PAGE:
From the Alentejo to Central Portugal in search of the best place in Portugal to write

Portugal is an extraordinary diverse country balanced right on the very tip of the European  Western peninsula  and has fascinated writers since the beginning of time. It has a spirit which survives despite tremendous hardship and pain. Fado lyrics speak of yearning and desperation washed by both blood and tears and it  is this intensity that makes Portugal the best place for a writing retreat.

The author, Monica Ali came to Portugal and stayed in the Alentejo, an arid virtually land locked area just north of The Algarve in the south-central region of the country, here she wrote her novel, Alentejo Blue. Any aspiring writer choosing this area of Portugal as the best place for inspiration is greeted by vast planes dotted with Olive Trees and Vineyards. If you buy a wizened potted Olive Tree specimen in the UK it is likely to have been grubbed up from this area.

In the summer temperatures can soar and it’s an extraordinarily slow quality of life but interestingly the site of the first stirrings of the Carnation Revolution in 1974. The region is physically separated from the rest of the country by the River Tagus and is where its name derives: “Além-Tejo”. This is translated as “Beyond the Tagus” or “Across the Tagus“. Already you can imagine the peace and tranquility, warm days and long nights writing.

If you are looking for beauty and inspiration then you need to visit the main cities of the area: Évora, Portalegre, Beja, Serpa and Sines. These locations remain stubbornly resistant to change. It’s an atmospheric location in Portugal to write about and is rich in story and fable.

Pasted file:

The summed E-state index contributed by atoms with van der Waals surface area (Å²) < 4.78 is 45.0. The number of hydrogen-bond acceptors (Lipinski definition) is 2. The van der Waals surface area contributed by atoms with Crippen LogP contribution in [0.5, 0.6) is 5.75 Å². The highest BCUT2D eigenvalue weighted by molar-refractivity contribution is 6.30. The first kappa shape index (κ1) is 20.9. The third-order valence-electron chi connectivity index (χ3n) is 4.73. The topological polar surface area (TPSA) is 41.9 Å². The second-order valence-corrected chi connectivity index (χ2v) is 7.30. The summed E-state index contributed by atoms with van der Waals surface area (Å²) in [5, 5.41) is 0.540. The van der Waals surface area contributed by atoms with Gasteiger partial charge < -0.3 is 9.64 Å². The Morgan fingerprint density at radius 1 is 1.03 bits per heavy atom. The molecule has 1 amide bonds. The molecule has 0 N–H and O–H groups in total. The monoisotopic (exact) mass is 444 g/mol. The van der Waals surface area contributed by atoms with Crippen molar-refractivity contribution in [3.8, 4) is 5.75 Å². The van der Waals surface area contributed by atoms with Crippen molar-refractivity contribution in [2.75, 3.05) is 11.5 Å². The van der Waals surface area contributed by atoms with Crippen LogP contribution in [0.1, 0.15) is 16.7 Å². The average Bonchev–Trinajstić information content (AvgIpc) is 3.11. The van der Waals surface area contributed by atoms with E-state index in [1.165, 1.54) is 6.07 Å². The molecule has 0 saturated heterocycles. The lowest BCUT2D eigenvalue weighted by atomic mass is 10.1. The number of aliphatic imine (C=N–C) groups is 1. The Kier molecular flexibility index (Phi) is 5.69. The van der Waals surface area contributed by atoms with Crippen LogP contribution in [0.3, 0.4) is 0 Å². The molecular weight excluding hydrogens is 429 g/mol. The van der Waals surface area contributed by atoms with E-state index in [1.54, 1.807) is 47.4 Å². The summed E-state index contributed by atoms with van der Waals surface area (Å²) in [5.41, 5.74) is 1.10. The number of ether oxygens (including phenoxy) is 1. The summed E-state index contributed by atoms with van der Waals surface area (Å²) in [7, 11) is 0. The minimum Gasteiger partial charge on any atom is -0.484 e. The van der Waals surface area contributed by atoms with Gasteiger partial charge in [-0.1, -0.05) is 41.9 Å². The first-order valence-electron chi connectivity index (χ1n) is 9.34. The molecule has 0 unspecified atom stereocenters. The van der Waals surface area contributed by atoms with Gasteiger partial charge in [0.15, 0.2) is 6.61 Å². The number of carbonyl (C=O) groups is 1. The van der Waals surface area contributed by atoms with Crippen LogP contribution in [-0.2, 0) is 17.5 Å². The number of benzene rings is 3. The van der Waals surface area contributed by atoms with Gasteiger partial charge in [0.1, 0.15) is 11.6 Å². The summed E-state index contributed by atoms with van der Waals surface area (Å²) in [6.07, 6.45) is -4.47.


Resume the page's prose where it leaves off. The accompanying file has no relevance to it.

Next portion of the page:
Monica Ali opens her novel from the viewpoint of an ancient Portuguese Alentejano peasant and the book proceeds as a collection of small pen portraits of the inhabitants of the region. There is a strong sense of geographical unity throughout and if you want to know about this less well-known area of the country and one writer’s view of it, then Alentejo Blue will educate and entertain you. It appears to be a place where certain types flock to find peace and a good life whereas young residents will do anything to get away.

Alentejo Blue  didn’t receive rave reviews, however, and in fact the writer Natasha Walter said it was filled with ‘stock characters (who) trot through the pretty village with its gorgeous colours. Looking at the blue sky, the English writer sees it as “a fine shade of nostalgia”, while a Portuguese girl is oblivious to the cute picture she makes: “She wore her black sling backs and a white cotton dress with blue flowers that matched the paint that framed the door. Alentejo Blue. There she was, in a picture, in a moment.” Certainly it did not achieve the acclaim of Brick Lane her first novel and for me is a pity because there is a story worth telling from this region of Portugal.

Natasha Walter goes on to say: ‘It’s not just the presence of more than one tourist in the book that makes you feel like a tourist when you’re reading it. All the characters bow off too hurriedly, little sketches that never get fleshed out, people glimpsed from a train that is moving too quickly through a strange landscape. Even if you enjoy the ride, you can’t help wishing that Monica Ali had chosen to write about somewhere she knew better, or wanted to know better.’ The Guardian May 2006

Wherever you look in this country there are places with a story to tell. Just looking from my study window as I write I can see the mountains of the central region of Portugal, the Serra d’Estrela in the distance, the ancient stone walls of my village and can see the impenetrable forest where wild boar still roam.

It is an inspirational place for writers and artists alike and really is the best place in Portugal to write. For me the greatest story of them all is that of Pedro and Inez, two names steeped in the very psyche of the Portuguese. Writers, artists, musicians and film makers have all paid homage to this tragic and passionate love story and throughout Coimbra you will see references in street names, bridges, monuments and hotels. As a writer this country is alive with possibilities, inspiration and what better place to come and imbibe the atmosphere and simply write from a writer’s retreat..

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